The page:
Richard Roxburgh and Cate Blanchett star in the Sydney Theatre Company’s Uncle Vanya. Photograph of Uncle Vanya by Lisa Tomasetti
Cate Blanchett and her artistic baby, the Sydney Theatre Company, return to Washington this week with Anton Chekhov’s Uncle Vanya. The production is a new adaptation of the play by Blanchett’s husband, playwright Andrew Upton, and has been getting rave reviews in Australia, where it ran last winter. This is the show’s only US engagement, unlike STC’s 2009 production of A Streetcar Named Desire, which transferred to
Broadway a run in New York after the show’s Helen Hayes Award-winning Kennedy Center run. We spoke with cast member Hayley McElhinney, who plays Sonya, about her experiences with Russian drama, Hungarian directors, and working with Australian Oscar-winners.
What have your experiences been like with Uncle Vanya so far?
It’s an amazing play, and Andrew has done a wonderful adaptation, and stayed true to the Russian—he hasn’t embellished it at all. The director [Tamás Ascher] is a joy to work with, because he really relies on the actors, their impulses, and what they can draw from their own personal experiences. He doesn’t impose anything on you, which is such a relief, but also initially terrifying because you’re left to your own devices, and you’ve got this incredible play and are working with the best actors in the country, if not the world. At the beginning I was really scared, but it’s been a very empowering experience, and I think I’m a better actor today because of it.
What was the rehearsal process like?
It was unlike any other experience I’ve had, because the director has very limited English, so the whole experience was through a translator. His translator’s someone he’s very close to and has worked with a lot, so she not only translated what he was saying but interpreted it as well. I thought initially it would make things difficult, but it became quite natural—in a way, you’re having a conversation with two people. It made you quite choosy with what questions you wanted to ask though because the process would take a while.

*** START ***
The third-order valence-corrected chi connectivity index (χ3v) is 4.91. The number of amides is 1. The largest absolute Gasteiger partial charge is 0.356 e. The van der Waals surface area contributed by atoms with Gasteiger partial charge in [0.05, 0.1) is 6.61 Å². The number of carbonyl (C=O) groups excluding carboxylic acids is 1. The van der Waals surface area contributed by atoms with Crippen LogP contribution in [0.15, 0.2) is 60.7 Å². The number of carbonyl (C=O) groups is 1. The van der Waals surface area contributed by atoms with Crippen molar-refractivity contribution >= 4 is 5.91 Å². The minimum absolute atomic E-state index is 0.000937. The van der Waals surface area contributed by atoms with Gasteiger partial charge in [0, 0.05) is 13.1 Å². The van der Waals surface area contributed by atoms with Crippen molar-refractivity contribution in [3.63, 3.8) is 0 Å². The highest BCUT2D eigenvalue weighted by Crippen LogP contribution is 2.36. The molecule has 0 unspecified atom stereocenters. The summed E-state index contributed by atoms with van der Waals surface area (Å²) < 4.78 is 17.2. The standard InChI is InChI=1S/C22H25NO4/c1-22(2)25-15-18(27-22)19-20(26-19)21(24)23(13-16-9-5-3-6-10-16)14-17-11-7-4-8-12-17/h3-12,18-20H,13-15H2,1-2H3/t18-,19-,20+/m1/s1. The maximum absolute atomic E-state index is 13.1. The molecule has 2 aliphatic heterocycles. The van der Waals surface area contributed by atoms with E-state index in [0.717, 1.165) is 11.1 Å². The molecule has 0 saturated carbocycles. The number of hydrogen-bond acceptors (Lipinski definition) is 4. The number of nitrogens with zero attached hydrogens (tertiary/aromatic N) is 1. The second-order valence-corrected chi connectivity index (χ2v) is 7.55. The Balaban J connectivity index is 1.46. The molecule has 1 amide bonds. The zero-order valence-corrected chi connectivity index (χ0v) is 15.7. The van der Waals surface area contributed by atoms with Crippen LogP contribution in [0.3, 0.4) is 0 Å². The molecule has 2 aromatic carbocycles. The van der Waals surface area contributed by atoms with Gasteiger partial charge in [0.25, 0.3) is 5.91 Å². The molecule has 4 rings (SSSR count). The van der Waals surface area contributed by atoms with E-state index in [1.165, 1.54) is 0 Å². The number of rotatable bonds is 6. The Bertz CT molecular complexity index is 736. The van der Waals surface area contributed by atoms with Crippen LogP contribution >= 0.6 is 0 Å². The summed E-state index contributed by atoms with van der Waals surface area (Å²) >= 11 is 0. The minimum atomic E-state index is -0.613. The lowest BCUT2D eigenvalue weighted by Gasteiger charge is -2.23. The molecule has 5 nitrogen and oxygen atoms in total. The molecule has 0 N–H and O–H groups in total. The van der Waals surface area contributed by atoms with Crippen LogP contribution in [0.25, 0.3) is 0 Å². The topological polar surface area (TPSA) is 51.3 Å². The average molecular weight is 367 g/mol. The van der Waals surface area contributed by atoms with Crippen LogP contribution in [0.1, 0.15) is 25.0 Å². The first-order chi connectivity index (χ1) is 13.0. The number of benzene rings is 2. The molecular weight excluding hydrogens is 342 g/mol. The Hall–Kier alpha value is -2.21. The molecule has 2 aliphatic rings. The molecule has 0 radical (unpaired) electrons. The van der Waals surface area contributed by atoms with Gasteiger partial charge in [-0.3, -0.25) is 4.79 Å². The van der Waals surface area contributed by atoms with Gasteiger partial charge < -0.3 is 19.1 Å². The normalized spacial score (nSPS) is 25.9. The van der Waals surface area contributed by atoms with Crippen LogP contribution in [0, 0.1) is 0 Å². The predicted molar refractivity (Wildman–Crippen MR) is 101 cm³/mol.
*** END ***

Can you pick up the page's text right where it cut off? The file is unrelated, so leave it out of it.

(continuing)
What was your process in getting to the heart of Sonya?
The process was really surrendering myself, and not getting in the way of the work. The character is a very open-hearted, kind girl, but she’s also quite troubled because she’s in love with a character who isn’t in love with her. She’s confronted by her stepmother, played by Cate Blanchett, who is everything that she isn’t—she’s a woman who lives in the city, who’s very beautiful and elegant, and she doesn’t do any work, while Sonya looks after the family estate. So I thought about what happens when someone comes up and reflects everything that you’re not, and all the feelings that that provokes. It was interesting, because I could relate to the character, but in a way I didn’t want to admit. The director asks you to just be present, and very much in the moment, and see what happens, so you discover how you react to the other characters.
What are the challenges of doing Chekhov?
One is that his characters are so true to life. And another is that you have to remind yourself constantly that what the characters are saying isn’t necessarily what they mean. You’ve got to be vigilant and work hard, otherwise the language can seem superficial. And you’ve got to always go deeper to communicate what the characters are really thinking.
Uncle Vanya is at the Kennedy Center August 4 through 27. Get tickets ($59 to $120) by calling 202-467-4600.
A version of this article appears in the August 2011 issue of The Washingtonian.
*This article originally said the show ran on Broadway, but the production ran in a non-Broadway theater in New York. We apologize for any confusion.
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